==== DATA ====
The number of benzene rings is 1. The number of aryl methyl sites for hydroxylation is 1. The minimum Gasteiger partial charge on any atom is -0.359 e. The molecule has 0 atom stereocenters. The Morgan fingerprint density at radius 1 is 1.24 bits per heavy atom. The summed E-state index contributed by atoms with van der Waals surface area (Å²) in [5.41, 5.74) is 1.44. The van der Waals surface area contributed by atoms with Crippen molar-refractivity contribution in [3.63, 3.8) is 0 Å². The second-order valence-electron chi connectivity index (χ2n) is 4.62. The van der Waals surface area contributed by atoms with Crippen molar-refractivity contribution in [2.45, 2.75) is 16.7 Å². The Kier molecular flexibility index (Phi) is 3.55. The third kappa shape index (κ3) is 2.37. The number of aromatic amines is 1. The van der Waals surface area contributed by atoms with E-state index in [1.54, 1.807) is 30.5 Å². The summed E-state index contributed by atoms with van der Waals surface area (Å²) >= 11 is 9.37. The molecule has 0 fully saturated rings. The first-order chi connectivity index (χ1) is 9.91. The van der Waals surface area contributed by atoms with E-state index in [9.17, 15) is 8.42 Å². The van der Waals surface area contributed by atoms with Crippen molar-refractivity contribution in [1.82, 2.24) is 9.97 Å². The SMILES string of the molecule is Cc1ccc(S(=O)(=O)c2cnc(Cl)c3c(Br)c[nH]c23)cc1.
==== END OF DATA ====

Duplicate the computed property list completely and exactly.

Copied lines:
The number of benzene rings is 1. The number of aryl methyl sites for hydroxylation is 1. The minimum Gasteiger partial charge on any atom is -0.359 e. The molecule has 0 atom stereocenters. The Morgan fingerprint density at radius 1 is 1.24 bits per heavy atom. The summed E-state index contributed by atoms with van der Waals surface area (Å²) in [5.41, 5.74) is 1.44. The van der Waals surface area contributed by atoms with Crippen molar-refractivity contribution in [3.63, 3.8) is 0 Å². The second-order valence-electron chi connectivity index (χ2n) is 4.62. The van der Waals surface area contributed by atoms with Crippen molar-refractivity contribution in [2.45, 2.75) is 16.7 Å². The Kier molecular flexibility index (Phi) is 3.55. The third kappa shape index (κ3) is 2.37. The number of aromatic amines is 1. The van der Waals surface area contributed by atoms with E-state index in [1.54, 1.807) is 30.5 Å². The summed E-state index contributed by atoms with van der Waals surface area (Å²) >= 11 is 9.37. The molecule has 0 fully saturated rings. The first-order chi connectivity index (χ1) is 9.91. The van der Waals surface area contributed by atoms with E-state index in [9.17, 15) is 8.42 Å². The van der Waals surface area contributed by atoms with Crippen molar-refractivity contribution in [1.82, 2.24) is 9.97 Å². The SMILES string of the molecule is Cc1ccc(S(=O)(=O)c2cnc(Cl)c3c(Br)c[nH]c23)cc1.